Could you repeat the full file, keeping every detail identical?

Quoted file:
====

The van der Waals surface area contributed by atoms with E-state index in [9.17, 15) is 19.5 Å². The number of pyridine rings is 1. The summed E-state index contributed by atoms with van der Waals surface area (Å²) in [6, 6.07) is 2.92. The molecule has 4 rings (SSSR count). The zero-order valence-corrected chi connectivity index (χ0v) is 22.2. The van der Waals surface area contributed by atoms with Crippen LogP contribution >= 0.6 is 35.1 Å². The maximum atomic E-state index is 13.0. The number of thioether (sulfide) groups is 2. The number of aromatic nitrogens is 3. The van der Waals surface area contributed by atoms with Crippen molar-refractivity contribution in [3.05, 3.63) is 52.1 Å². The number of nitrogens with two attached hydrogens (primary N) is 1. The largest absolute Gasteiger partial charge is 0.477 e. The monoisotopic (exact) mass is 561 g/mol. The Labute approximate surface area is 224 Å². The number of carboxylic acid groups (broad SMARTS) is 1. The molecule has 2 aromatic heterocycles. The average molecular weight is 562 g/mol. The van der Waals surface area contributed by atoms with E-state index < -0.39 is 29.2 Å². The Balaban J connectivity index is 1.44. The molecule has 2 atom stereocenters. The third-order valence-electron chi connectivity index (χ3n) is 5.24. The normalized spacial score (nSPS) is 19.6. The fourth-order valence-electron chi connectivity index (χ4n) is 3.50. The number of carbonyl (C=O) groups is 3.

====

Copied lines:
The van der Waals surface area contributed by atoms with E-state index in [9.17, 15) is 19.5 Å². The number of pyridine rings is 1. The summed E-state index contributed by atoms with van der Waals surface area (Å²) in [6, 6.07) is 2.92. The molecule has 4 rings (SSSR count). The zero-order valence-corrected chi connectivity index (χ0v) is 22.2. The van der Waals surface area contributed by atoms with Crippen LogP contribution >= 0.6 is 35.1 Å². The maximum atomic E-state index is 13.0. The number of thioether (sulfide) groups is 2. The number of aromatic nitrogens is 3. The van der Waals surface area contributed by atoms with Crippen molar-refractivity contribution in [3.05, 3.63) is 52.1 Å². The number of nitrogens with two attached hydrogens (primary N) is 1. The largest absolute Gasteiger partial charge is 0.477 e. The monoisotopic (exact) mass is 561 g/mol. The Labute approximate surface area is 224 Å². The number of carboxylic acid groups (broad SMARTS) is 1. The molecule has 2 aromatic heterocycles. The average molecular weight is 562 g/mol. The van der Waals surface area contributed by atoms with E-state index < -0.39 is 29.2 Å². The Balaban J connectivity index is 1.44. The molecule has 2 atom stereocenters. The third-order valence-electron chi connectivity index (χ3n) is 5.24. The normalized spacial score (nSPS) is 19.6. The fourth-order valence-electron chi connectivity index (χ4n) is 3.50. The number of carbonyl (C=O) groups is 3.